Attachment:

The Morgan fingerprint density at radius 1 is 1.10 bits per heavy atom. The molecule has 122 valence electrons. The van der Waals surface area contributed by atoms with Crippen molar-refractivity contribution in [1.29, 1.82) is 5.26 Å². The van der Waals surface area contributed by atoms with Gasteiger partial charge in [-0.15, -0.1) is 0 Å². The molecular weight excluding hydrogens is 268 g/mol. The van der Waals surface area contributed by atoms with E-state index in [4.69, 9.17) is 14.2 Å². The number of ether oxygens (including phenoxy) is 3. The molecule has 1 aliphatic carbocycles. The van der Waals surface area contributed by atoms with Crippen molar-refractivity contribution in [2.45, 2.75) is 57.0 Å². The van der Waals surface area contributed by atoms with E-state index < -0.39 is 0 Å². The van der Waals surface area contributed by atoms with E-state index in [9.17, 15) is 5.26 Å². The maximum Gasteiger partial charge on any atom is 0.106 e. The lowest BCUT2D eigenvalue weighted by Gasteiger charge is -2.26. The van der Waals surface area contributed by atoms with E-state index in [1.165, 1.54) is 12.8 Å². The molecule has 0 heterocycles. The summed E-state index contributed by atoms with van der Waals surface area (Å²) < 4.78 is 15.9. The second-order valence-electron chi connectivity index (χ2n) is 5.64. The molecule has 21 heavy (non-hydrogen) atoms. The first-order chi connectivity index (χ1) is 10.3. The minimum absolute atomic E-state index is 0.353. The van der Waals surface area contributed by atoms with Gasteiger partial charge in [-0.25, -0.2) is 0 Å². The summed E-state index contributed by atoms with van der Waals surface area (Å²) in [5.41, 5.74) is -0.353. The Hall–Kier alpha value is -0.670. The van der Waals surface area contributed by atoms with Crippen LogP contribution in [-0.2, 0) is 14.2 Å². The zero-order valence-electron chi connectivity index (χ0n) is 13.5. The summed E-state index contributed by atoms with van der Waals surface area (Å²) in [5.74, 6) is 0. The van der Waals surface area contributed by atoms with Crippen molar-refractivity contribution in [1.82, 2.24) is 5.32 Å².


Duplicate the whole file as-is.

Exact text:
The Morgan fingerprint density at radius 1 is 1.10 bits per heavy atom. The molecule has 122 valence electrons. The van der Waals surface area contributed by atoms with Crippen molar-refractivity contribution in [1.29, 1.82) is 5.26 Å². The van der Waals surface area contributed by atoms with Gasteiger partial charge in [-0.15, -0.1) is 0 Å². The molecular weight excluding hydrogens is 268 g/mol. The van der Waals surface area contributed by atoms with E-state index in [4.69, 9.17) is 14.2 Å². The number of ether oxygens (including phenoxy) is 3. The molecule has 1 aliphatic carbocycles. The van der Waals surface area contributed by atoms with Crippen molar-refractivity contribution in [2.45, 2.75) is 57.0 Å². The van der Waals surface area contributed by atoms with E-state index < -0.39 is 0 Å². The van der Waals surface area contributed by atoms with E-state index in [9.17, 15) is 5.26 Å². The maximum Gasteiger partial charge on any atom is 0.106 e. The lowest BCUT2D eigenvalue weighted by Gasteiger charge is -2.26. The van der Waals surface area contributed by atoms with E-state index in [1.165, 1.54) is 12.8 Å². The molecule has 0 heterocycles. The summed E-state index contributed by atoms with van der Waals surface area (Å²) < 4.78 is 15.9. The second-order valence-electron chi connectivity index (χ2n) is 5.64. The molecule has 21 heavy (non-hydrogen) atoms. The first-order chi connectivity index (χ1) is 10.3. The minimum absolute atomic E-state index is 0.353. The van der Waals surface area contributed by atoms with Gasteiger partial charge in [-0.25, -0.2) is 0 Å². The summed E-state index contributed by atoms with van der Waals surface area (Å²) in [5.41, 5.74) is -0.353. The Hall–Kier alpha value is -0.670. The van der Waals surface area contributed by atoms with Crippen LogP contribution in [-0.2, 0) is 14.2 Å². The zero-order valence-electron chi connectivity index (χ0n) is 13.5. The summed E-state index contributed by atoms with van der Waals surface area (Å²) in [5.74, 6) is 0. The van der Waals surface area contributed by atoms with Crippen molar-refractivity contribution in [1.82, 2.24) is 5.32 Å².